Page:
Investing in Metals: Do you really want to take home the gold?

Every Olympian dreams of winning a gold medal. But when it comes to investing, which metals do you want in your portfolio?

We took a look at the performance of gold, silver and copper in the last year, and what factors influence the demand for each. Here’s what we learned.

Gold: GC1:COM 

 

Screen Shot 2016-08-11 at 12.36.07 PM *bloomberg.com

 Gold is having a good year, but with rate hikes reportedly on the way, experts don’t think it will last. Economic data is expected to improve in the third quarter, leaving the already rich-level commodity little room to climb.

Unsurprisingly, gold holds its strongest value in times of fear and uncertainty.  Although we’ve long since moved away from the gold standard, many still hold the conviction that preserving wealth in gold is safer than putting money in the bank.

Apart from its status as a hard asset and its use in jewelry, gold is used in computers and some electronics. It’s expensive to mine, and experts predict that the global demand will outweigh the available resources within 45 years.

There is much debate on whether gold is a good investment. For those concerned with preserving wealth, gold coins and jewelry are a better choice than buying shares.

Silver: SI1:COM 

Screen Shot 2016-08-11 at 12.40.23 PM *bloomberg.com

Silver typically tracks the price of gold, so it’s no surprise the runner-up metal is coming back after five disappointing years.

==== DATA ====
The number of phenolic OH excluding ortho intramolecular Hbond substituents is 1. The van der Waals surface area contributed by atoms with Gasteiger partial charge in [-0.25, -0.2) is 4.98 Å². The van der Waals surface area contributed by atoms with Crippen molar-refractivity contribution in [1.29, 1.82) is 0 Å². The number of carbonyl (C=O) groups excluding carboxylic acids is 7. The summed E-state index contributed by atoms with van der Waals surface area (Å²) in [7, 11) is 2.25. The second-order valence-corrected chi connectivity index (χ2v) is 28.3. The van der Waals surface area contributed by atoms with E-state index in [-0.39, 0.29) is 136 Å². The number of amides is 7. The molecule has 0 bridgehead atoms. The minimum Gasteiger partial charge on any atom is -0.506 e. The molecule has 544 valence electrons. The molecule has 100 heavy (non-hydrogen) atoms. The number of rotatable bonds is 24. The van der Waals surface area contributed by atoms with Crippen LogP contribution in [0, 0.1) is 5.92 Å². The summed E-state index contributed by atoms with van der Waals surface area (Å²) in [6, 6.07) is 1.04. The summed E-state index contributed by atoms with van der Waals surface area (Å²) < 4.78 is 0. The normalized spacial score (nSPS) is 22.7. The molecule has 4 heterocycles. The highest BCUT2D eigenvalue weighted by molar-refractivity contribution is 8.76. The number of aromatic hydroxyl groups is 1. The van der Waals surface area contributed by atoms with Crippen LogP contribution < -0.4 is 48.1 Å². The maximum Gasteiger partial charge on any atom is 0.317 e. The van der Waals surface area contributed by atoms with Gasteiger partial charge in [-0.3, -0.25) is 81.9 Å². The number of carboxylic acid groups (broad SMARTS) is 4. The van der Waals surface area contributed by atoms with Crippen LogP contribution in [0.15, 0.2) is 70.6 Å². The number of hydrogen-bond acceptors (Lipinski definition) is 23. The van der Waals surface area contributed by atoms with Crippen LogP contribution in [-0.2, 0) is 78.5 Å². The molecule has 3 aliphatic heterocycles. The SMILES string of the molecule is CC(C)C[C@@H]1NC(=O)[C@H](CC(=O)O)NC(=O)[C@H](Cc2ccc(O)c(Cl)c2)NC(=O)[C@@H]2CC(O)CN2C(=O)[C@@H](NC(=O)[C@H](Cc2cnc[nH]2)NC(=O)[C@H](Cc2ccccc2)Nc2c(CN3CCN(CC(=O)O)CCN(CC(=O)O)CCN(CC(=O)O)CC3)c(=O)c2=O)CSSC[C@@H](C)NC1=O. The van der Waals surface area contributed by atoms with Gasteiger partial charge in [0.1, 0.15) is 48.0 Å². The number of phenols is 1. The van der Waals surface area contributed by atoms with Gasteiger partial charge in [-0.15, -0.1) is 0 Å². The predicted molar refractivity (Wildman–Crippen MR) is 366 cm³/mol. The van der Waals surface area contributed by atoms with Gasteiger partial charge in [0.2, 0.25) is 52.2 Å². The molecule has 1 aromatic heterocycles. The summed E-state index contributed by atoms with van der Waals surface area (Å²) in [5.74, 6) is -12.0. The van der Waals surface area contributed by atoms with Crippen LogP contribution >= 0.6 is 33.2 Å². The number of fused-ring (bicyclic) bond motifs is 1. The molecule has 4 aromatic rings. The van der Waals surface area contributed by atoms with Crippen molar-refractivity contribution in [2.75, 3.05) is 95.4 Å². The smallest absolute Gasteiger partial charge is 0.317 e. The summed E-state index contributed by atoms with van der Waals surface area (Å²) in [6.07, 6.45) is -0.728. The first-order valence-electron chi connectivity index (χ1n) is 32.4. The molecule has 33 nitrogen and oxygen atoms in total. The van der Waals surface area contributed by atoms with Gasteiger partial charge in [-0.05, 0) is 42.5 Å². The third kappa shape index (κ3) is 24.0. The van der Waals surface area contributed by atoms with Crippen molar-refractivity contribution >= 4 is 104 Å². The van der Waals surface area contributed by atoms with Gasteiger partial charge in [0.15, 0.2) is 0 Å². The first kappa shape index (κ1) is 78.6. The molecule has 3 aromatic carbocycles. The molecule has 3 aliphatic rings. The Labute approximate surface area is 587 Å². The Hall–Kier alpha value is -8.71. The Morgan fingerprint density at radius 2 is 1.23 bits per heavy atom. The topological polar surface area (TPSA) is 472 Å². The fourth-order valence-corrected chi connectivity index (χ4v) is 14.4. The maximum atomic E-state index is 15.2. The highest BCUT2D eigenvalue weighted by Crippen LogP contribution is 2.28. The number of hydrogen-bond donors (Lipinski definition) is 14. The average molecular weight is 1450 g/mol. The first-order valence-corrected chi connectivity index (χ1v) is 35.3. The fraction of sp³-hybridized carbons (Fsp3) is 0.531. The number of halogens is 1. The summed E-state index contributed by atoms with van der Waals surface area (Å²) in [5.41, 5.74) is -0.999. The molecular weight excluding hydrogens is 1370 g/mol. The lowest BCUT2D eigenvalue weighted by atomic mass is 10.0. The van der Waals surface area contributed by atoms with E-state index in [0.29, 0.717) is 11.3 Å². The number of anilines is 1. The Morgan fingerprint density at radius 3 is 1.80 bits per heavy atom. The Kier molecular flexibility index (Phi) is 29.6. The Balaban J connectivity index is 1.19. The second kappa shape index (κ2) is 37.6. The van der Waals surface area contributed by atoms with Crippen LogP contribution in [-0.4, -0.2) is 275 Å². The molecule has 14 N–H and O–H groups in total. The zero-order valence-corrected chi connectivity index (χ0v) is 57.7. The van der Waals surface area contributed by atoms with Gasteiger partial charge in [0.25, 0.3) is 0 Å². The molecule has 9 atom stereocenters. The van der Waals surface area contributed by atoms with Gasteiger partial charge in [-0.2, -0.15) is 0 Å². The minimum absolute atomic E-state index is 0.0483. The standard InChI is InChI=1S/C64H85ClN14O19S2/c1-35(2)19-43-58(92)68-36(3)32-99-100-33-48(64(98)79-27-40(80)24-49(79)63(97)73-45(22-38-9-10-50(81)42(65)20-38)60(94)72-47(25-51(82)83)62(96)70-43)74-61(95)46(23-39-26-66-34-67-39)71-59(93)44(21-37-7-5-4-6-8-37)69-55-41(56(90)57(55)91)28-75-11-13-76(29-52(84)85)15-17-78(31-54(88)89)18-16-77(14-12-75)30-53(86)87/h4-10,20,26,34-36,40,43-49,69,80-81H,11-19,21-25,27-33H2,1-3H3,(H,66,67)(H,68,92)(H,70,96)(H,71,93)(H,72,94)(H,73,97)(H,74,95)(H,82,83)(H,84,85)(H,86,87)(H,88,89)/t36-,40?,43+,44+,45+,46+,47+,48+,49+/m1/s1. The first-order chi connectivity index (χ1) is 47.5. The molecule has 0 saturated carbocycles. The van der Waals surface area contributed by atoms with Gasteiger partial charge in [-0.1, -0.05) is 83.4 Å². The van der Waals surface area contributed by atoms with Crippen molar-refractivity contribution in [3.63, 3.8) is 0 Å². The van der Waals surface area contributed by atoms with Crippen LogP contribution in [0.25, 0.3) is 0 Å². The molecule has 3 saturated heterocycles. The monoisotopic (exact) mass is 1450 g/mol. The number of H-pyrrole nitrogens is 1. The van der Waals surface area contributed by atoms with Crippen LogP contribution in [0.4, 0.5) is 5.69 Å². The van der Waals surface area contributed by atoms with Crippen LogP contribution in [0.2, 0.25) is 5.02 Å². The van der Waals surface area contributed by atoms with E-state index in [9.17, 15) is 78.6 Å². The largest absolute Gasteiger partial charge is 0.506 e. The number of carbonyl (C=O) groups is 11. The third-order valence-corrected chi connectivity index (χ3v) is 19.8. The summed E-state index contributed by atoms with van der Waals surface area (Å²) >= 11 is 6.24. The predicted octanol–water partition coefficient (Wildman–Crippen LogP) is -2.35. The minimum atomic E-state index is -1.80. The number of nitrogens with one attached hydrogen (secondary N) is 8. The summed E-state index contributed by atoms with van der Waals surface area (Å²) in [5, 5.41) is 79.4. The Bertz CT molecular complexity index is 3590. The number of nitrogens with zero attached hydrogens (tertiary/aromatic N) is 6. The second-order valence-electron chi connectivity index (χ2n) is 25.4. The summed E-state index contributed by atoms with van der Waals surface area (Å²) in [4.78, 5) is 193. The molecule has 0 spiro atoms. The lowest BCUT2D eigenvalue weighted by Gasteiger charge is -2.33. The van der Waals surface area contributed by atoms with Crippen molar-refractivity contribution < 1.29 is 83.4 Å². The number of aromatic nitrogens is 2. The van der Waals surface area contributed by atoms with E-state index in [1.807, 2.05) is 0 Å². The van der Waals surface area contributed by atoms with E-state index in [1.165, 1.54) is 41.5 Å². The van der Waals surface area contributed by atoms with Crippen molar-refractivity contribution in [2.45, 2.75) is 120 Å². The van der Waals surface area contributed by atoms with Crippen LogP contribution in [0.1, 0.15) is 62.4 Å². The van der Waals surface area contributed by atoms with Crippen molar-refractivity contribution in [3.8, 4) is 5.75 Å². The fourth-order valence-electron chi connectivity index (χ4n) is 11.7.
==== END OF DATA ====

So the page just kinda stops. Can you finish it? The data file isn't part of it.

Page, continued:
How sustainable is this uptrend? From 2003 to 2011, the price of the metal increased 1,000%, but silver has a history of surprising forecasters with price swings. Prices today are still relatively depressed – less than half of 2011, making now a good time to buy, in any case.

Like gold, silver is used for hedging currency risk, but it serves a stronger role in the commodities market as an industrial medal, used for electronics, circuits and switches.

Copper: HG1:COM 

Screen Shot 2016-08-11 at 12.41.17 PM *bloomberg.com

Analysts often say copper can be used a barometer for emerging markets. Remember when China was having a bad year? So was copper.

Although the commodity has seen its share of ups and downs in late 2015 to 2016, growth in China’s real estate sector sent the metal on a steady incline last month. Copper also posted its largest rally in two weeks yesterday, and is currently on the ascent.

Copper is heavily dependent on sales from the housing market, because it is often used in wiring, piping, heating and cooling. In fact, 30% of the global copper demand comes from construction.

The long term outlook is that copper will always be in high demand, with producers struggling to increase supplies. For this reason, investors sought the opportunity following Brexit to get in at a low price. It’s going to be a while, however, until the world economy rebounds enough to significantly boost share prices.

Hey, a medal is a medal.

Whether or not you decide to incorporate these commodities in your portfolio, the bottom line is, metals are nonrenewable resources in high demand. They will always have value, if only for their use as jewelry – and, well, medals. Which brings us to another question: how much is a gold medal worth, exactly?

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